The above described system will generate signals which, when fed to their respective X-axis and Y-axis drive systems, cause the electron beam gun to faithfully follow the seam to be welded. By installing X- and Y- axis encoders on the X- and Y-axis carriages, respectively, the X- and Y-axis coordinates of the position of the gun may be displayed continuously to an accuracy of one ten-thousandth of an inch, for example. These numbers may be fed to a computer and recorded in a suitable memory circuit and then processed so that a straight line interpolation of the path may be made to some preset deviational tolerance. This latter information may be retained in a magnetic memory and used to control the position of a second electron beam weld ing gun which may be installed behind the gun which is utilized to detect and follow the seam by making proper allowance for the difference in position of the two guns. Or the information in the computer memory may be utilized to direct the same gun which has been used to track the seam so that during the welding operation it will follow that seam as it is directed by the information which has been generated by the computer.
While a certain preferred embodiment of the invention has been specifically disclosed, it is understood that the invention is not limited thereto as many variations will be readily apparent to those skilled in the art and the invention is to be given its broadest possible interpretation within the terms of the following claims.
What I claim is:
1. A method for controlling the motion of an electron gun so that the beam generated by said gun follows, at a constant tangential velocity, the seam along which two parts to be welded adjoin, comprising the steps of;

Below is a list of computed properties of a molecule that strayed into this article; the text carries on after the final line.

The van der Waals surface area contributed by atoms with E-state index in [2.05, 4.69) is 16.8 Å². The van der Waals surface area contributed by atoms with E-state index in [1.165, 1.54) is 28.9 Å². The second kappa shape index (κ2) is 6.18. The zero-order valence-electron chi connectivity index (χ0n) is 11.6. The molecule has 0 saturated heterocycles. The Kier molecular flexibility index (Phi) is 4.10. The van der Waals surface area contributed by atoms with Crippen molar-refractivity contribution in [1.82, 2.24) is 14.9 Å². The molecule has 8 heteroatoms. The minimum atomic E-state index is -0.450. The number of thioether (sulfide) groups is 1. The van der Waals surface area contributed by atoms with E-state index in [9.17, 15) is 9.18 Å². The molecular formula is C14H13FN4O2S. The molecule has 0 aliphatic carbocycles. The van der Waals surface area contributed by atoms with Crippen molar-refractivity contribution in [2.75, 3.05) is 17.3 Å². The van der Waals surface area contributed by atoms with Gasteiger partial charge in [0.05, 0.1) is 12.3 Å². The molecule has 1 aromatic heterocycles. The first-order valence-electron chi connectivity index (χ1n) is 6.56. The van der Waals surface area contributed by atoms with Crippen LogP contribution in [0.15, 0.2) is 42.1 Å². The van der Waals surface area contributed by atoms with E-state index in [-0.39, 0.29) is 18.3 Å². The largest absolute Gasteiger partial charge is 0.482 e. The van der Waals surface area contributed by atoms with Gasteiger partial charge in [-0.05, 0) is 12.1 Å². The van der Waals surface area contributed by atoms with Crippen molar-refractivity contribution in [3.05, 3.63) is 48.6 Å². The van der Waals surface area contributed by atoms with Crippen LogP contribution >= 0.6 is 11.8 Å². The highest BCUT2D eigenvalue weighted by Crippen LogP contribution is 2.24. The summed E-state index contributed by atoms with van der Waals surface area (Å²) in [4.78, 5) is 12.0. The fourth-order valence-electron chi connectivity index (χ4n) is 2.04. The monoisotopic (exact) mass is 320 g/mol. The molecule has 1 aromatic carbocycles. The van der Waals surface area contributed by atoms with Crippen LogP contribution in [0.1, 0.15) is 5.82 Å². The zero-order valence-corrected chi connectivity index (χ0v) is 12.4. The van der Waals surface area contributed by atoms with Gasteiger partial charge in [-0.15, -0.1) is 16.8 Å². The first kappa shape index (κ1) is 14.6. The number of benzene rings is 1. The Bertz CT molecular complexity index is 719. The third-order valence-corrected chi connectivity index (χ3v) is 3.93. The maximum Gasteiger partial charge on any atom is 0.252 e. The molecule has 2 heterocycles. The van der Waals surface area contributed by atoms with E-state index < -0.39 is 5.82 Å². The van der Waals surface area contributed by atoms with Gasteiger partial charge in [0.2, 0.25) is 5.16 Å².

generating, accelerating and focusing an electron beam;
directing the beam so that in its at rest position it impinges upon the work at a point close to the said seam;
deflecting the beam, so that it follows a circular path which crosses the said seam twice during each revolution of said beam, by applying two periodically varying magnetic or electrostatic forces normal to said beam along mutually perpendicular axes, one of said forces directed along one of said axes and varying in proportion to sine wt and a second of said forces directed along the other of said axes and varying in proportion to cosine wt,
generating an electric pulse each time the beam crosses the said seam; supplying the said pulse to a bistable electronic circuit so as to produce at the output of said circuit a periodic alternating rectangular voltage wave which alternates between two voltage levels in synchronism with each successive pulse; integrating the said rectangular voltage wave, by electronic means, and thus producing a position error signal which represents the deviation of the rest position of the beam from the seam;
multiplying, by electronic means, the said voltage wave by a periodic voltage varying as the sine wt and simultaneously multiplying, by other electronic means, the said voltage wave by a periodic voltage varying as the cosine wt, so as to obtain separate product voltages which represent respectively the cosine and sine of an angle 0 between the seam and the first of aforesaid axes;
multiplying, by electronic means, the said position error signal respectively by separate voltages representing the said sine 6 and cosine 6 so as to obtain the position error components with respect to the aforesaid axes;